How do I evaluate N.T. Wright's retelling of the biblical story? Since this post is already plenty long, I'll offer my evaluation in my next post in this series.

A Review of Simply Christian by N.T. Wright (Section 3)

In the series: Considering N.T. Wright
Permalink for this post / Permalink for this series

Wright-Simply-ChristianIn my last post in this series I gave a short overview of N.T. Wright's synopsis of the grand Christian story in his book Simply Christian. In order to know God, Wright argues, we need more than theological pronouncements. We need to pay attention to the story of God's work in the world, the story God has revealed to us in Scripture. It is incumbent upon us to pay attention, not only to certain verses and themes, but also to the big story, the narrative that begins with creation in Genesis and ends with the new heaven and new earth in Revelation. This story is centered in Jesus, who proclaimed and embodied the kingdom of God, and who opened up access to that kingdom through His death and resurrection. The biblical story ends with God reigning as King of king and Lord of lords, and with the new creation of heaven and earth. Yet we who have put our faith in Jesus do not simply wait around for the story to end. By God's grace and by His Spirit, we participate with God in the work of putting the world to rights.

I find Wright's summary of the biblical story  to be a compelling one. It takes seriously the whole of Scripture, and not merely certain favorite parts. The evangelical story that I summarized in my last post, the story that focuses on personal salvation and life after death, is drawn largely from a few passages in Paul's letters and the Gospel of John. It bears little relationship to the actual preaching of Jesus, not to mention the long story of God and Israel. Now I should say clearly that I believe this evangelical story to be true, but only as part of the larger biblical story that begins with the first creation in Genesis and ends with the new creation in Revelation. Jesus did indeed die for my sins on the cross, thus opening up for me the way to life after death. But Scripture clearly reveals that His death accomplished far more than this, however wonderful this might be (see Ephesians 2, for example).

Wright is not saying that the biblical story leaves me out. But he shows, convincingly, that this story is not primarily about getting me and lots of other people saved so we can "go to heaven" after we die. Rather, the grand story of God's salvation includes me, not only as a recipient, but also as a participant. As a believer in Jesus, I get to join with God in His saving work. My old evangelical story also drew me in, but almost entirely as one who could tell the good news to others so they might believe in Jesus and go to heaven. The biblical story, according to Wright, draws me in, not just as a sharer of the good news, but also as one who lives out that good news in the world, joining with God and His people in His work of putting the world to rights.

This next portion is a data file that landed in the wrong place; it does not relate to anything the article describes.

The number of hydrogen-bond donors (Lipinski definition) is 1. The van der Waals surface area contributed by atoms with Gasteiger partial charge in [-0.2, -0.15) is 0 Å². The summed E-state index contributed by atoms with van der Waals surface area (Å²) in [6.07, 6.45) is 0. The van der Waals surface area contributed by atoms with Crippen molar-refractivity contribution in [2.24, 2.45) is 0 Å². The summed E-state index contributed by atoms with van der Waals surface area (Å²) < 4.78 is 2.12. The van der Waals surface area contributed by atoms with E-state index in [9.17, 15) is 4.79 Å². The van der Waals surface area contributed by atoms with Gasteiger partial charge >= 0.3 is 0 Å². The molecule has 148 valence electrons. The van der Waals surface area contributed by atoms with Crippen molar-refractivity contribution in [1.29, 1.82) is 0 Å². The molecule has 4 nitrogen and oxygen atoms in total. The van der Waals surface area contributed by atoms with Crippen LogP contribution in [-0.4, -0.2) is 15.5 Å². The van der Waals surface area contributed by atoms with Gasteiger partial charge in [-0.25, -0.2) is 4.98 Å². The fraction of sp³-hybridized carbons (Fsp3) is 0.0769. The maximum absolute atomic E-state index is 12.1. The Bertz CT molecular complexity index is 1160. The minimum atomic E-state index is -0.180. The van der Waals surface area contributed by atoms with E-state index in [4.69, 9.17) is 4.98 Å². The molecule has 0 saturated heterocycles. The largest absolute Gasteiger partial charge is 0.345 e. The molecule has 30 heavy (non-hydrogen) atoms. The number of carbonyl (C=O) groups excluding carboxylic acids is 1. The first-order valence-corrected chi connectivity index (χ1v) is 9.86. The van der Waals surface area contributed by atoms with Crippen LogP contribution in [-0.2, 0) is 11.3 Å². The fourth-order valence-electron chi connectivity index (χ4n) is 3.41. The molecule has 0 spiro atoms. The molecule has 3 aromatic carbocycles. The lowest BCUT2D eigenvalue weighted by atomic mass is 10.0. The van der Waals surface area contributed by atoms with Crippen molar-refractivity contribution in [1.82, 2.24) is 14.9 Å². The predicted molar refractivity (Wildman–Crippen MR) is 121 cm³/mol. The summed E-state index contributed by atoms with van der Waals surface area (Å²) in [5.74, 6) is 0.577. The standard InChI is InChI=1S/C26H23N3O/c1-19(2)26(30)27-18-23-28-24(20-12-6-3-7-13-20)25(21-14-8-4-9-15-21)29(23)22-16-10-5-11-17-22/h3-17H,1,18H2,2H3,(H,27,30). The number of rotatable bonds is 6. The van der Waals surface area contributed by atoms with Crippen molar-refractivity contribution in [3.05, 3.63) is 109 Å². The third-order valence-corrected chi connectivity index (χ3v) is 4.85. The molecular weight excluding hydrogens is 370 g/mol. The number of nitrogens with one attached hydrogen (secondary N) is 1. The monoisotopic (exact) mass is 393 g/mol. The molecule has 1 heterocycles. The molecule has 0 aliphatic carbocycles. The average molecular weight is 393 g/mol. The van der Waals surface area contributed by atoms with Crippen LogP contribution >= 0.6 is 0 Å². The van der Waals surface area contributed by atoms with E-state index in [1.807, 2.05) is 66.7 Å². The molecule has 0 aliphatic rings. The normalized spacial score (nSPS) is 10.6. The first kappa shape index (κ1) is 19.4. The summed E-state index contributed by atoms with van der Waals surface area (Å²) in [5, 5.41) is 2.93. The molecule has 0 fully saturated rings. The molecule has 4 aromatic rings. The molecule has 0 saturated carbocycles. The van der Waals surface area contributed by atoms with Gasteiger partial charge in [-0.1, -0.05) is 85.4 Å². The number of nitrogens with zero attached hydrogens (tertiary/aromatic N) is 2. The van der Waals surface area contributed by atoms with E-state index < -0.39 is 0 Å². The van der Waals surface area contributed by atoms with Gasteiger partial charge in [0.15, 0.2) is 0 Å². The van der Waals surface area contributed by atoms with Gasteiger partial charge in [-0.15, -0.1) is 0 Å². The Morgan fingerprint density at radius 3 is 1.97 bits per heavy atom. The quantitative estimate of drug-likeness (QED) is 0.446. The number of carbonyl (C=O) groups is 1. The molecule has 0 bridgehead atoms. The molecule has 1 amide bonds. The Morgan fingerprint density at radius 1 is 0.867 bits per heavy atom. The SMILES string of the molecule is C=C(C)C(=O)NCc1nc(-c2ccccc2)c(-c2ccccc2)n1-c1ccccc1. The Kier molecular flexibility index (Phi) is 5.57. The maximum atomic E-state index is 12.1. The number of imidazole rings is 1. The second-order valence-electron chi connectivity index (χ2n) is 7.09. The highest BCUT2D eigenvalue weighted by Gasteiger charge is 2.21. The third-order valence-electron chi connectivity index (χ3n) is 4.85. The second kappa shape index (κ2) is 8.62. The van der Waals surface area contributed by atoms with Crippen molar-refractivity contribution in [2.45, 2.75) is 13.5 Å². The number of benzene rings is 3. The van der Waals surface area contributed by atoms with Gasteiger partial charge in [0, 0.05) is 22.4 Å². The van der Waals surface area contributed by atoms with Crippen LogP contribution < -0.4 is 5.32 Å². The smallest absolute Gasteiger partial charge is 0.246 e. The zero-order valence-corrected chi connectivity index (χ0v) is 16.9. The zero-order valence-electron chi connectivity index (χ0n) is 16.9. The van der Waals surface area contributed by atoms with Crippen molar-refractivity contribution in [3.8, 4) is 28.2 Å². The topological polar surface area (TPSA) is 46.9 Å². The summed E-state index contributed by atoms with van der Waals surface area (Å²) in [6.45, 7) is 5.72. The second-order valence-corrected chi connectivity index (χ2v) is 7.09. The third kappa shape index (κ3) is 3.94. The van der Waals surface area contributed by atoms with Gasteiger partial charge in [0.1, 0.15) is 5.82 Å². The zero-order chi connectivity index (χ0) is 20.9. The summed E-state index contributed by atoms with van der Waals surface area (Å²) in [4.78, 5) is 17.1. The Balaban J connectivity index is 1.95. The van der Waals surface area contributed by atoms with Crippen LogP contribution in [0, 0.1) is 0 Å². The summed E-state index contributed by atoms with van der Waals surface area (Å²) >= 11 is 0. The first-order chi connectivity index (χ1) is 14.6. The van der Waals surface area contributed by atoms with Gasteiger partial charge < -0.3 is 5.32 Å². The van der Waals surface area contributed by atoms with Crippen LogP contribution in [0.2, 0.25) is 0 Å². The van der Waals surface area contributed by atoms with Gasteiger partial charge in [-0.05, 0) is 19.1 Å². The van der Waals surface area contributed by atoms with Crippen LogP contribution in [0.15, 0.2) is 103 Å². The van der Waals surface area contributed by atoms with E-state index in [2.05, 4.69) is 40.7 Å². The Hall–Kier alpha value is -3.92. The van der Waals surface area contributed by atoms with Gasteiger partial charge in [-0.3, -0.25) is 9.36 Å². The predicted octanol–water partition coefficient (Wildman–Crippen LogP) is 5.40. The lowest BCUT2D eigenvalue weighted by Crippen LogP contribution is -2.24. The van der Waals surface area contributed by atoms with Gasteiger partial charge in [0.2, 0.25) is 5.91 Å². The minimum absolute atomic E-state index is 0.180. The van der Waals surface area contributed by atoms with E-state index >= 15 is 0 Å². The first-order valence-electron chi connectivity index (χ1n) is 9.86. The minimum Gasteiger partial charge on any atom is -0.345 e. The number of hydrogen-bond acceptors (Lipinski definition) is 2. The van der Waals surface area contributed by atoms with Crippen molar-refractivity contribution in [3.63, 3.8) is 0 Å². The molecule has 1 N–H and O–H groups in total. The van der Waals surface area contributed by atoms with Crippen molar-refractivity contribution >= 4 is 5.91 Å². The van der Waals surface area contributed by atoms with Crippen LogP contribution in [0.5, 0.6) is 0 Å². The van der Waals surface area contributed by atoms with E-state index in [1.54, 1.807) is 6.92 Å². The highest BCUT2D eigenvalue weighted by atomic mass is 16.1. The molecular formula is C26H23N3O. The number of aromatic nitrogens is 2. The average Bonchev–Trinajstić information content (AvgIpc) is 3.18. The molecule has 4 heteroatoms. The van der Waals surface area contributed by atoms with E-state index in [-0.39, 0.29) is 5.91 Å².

The phrase "and His people" in the last sentence is a crucial one. When we put our faith in Jesus, we are joined to the church, the body of Christ in the world. The Christian life is not to be lived alone. Rather, as a member of Christ's body, I give and receive mutual care. Moreover, I join with other Christians to live out God's kingdom in the world. Though the ultimate restoration of creation comes only through God's effort, we who are His people in the world get to have some part of that effort, even today.

N.T. Wright has spoken of the church as "the people of God for the world." This is a wonderful summary of who we are together. We are not just the individuals who know God. And we are not just individuals who serve God in the world. We are not the people of God who exist merely for relationship with God. And we are not just the people of God who care for each other. We are the people of God, bound together as one through the Spirit. And we are the people of God who exist, not just for God and ourselves, but also to serve God in the world.

As you can tell, I respond rather favorably to N.T. Wright's summary of the Christian story. It's not just that I like what he says, but that he takes the whole of Scripture seriously. There may well be better versions of the Christian story. But, from my point of view, they will only be better if they do a better job narrating the whole of Scripture. I'm sure Wright's critics will pick at this or that part of his narrative, perhaps with valid criticisms. But I would challenge them to see if they can tell the the whole biblical story more accurately.

Today, if someone were to ask me, "Where can I find the best summary of Christian faith?", I'd point people first to the Bible. But this is a rather long summary, and it won't be helpful to all people at first. So, next, I'd point people to pages 55-140 of Simply Christian. I know of no better synopsis of what Christianity is really all about.

Yet this isn't the end of Simply Christian. Tomorrow I'll address the last part of the book.

A Review of Simply Christian by N.T. Wright (Section 4)

In the series: Considering N.T. Wright
Permalink for this post / Permalink for this series

Wright-Simply-ChristianIn Part One of Simply Christian, N.T. Wright discusses four "echoes of a voice" that incline our hearts in God's direction. These echoes are: the longing for justice, the quest for spirituality, the hunger for relationships, and the delight in beauty.

In Part Two of Simply Christian, Wright shows how these echoes are sounded in the true Christian story of God's work in the world, a story that begins in Genesis with the first creation and concludes with the new creation of Revelation. Wright wraps up Part Two by speaking of Jesus and the Trinity: